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#4
Does that mean we have to rely on NTSC DVDs if there is no Blu-ray?
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#5
IF there is an NTSC version, then it would be the preferable one for a project (in most, but NOT all cases)

There are occasions, where even after correcting the speed and pitch of PAL speed-up, the PAL-sourced audio will sound better (and have better dynamics/frequency response) IF the PAL-sourced audio had a higher bitrate (example: PAL AC3 is encoded at 448kbps vs NTSC AC3 being encoded at 384kbps) OR if the original (NTSC speed) audio is severely clipped. I have worked on numerous projects (actually am having this problem with the audio on one of the projects I'm trying to finish up) where the original audio is too hot and clipped, making it instantly inferior to the non-clipped PAL audio even after the speed/pitch correction. There are examples that I can show of this being true if anyone is interestedWink
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#6
Yes, I've come across PAL tracks that sound better than their NTSC counterparts, pitch differences aside.

A good example is Arrow's new Dekalog Blu-ray set. It's been touted as definitive, but it's actually incorrectly pitched - 0.7 semitones too high, or the equivalent of PAL speed-up without the speed-up. The Criterion blu-rays are pitched 0.7 semitones too low, but this is understandable since the Criterion discs are 23.976 fps for North American compatibility. The Polish blu-rays, however, are 25 fps like the Arrow, but they're correctly pitched -- however, the audio is presented as 384 kbps AC-3. In theory, the best Blu-ray tracks in terms of fidelity alone would be the Arrow tracks with their pitch corrected and tempo preserved. (Also, I wouldn't use anything but iZotope Radius to adjust pitch/tempo, especially when changing just one of the two.) I wrote more about this here: http://blah-ray.blogspot.com/2017/01/dekalog-1989.html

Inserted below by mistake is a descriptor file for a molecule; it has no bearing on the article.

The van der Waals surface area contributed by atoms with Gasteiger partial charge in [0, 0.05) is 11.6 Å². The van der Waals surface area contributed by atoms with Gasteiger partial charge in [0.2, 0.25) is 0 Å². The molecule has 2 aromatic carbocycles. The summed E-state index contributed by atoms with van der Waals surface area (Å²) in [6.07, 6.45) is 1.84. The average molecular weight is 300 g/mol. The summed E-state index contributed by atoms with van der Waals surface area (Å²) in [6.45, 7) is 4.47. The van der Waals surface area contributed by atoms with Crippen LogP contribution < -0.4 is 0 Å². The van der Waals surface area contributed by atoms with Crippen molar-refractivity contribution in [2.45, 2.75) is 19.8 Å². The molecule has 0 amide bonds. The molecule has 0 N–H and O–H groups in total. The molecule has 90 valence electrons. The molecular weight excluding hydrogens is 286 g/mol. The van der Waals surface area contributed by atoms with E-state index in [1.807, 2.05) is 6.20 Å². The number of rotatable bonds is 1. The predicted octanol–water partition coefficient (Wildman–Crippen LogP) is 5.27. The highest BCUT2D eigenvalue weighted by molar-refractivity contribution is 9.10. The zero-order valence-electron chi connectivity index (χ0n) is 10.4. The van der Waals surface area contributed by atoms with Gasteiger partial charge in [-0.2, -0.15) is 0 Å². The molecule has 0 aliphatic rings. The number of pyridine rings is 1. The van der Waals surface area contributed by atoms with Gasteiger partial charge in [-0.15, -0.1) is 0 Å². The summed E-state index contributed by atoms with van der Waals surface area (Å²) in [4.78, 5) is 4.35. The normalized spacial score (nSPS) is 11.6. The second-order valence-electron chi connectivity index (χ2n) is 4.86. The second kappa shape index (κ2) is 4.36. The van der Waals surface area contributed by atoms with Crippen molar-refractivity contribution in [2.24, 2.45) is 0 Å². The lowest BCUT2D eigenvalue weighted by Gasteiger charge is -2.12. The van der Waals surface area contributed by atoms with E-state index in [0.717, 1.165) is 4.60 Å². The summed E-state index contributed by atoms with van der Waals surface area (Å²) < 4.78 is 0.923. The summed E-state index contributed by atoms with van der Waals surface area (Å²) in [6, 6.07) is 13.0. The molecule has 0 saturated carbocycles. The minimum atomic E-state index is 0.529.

But in practice, noise reduction must also be taken into account, as it's far more significant than any differences in compression (even, say, lossless versus 192 kbps AC-3). So, the best sounding audio for the Dekalog actually comes from the old Warner DVDs, which, despite being encoded at 192 kbps AC-3, is considerably more detailed. I sync stuff like this all the time - tracks from DVDs that sound better than their Blu-ray counterparts due to differences in mastering/processing. If it's mono or stereo, I typically just transcode from lossy to lossless to preserve whatever I can. If there were any interest, I'd happily share them, but folks here seem to reduce anything but lossless as automatically inferior, so...
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#7
(2017-02-14, 01:29 AM)Moshrom Wrote: If there were any interest, I'd happily share them, but folks here seem to reduce anything but lossless as automatically inferior, so...

I'm not sure where you get that impression from.  Folks here show plenty of interest in lossy DTS and AC-3 from a variety of sources.  As long as there is an explanation of why lossy tracks are superior (or simply different), people are usually very receptive of them.
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#8
Yeah agree with Chew. We just like anything rare even if lossy.
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#9
Well, they wouldn't necessarily be rare... Most are readily available on old DVDs. I've just synced them.
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#10
Well rare is too much how about different.

Do any of your syncs stand out as different mixes?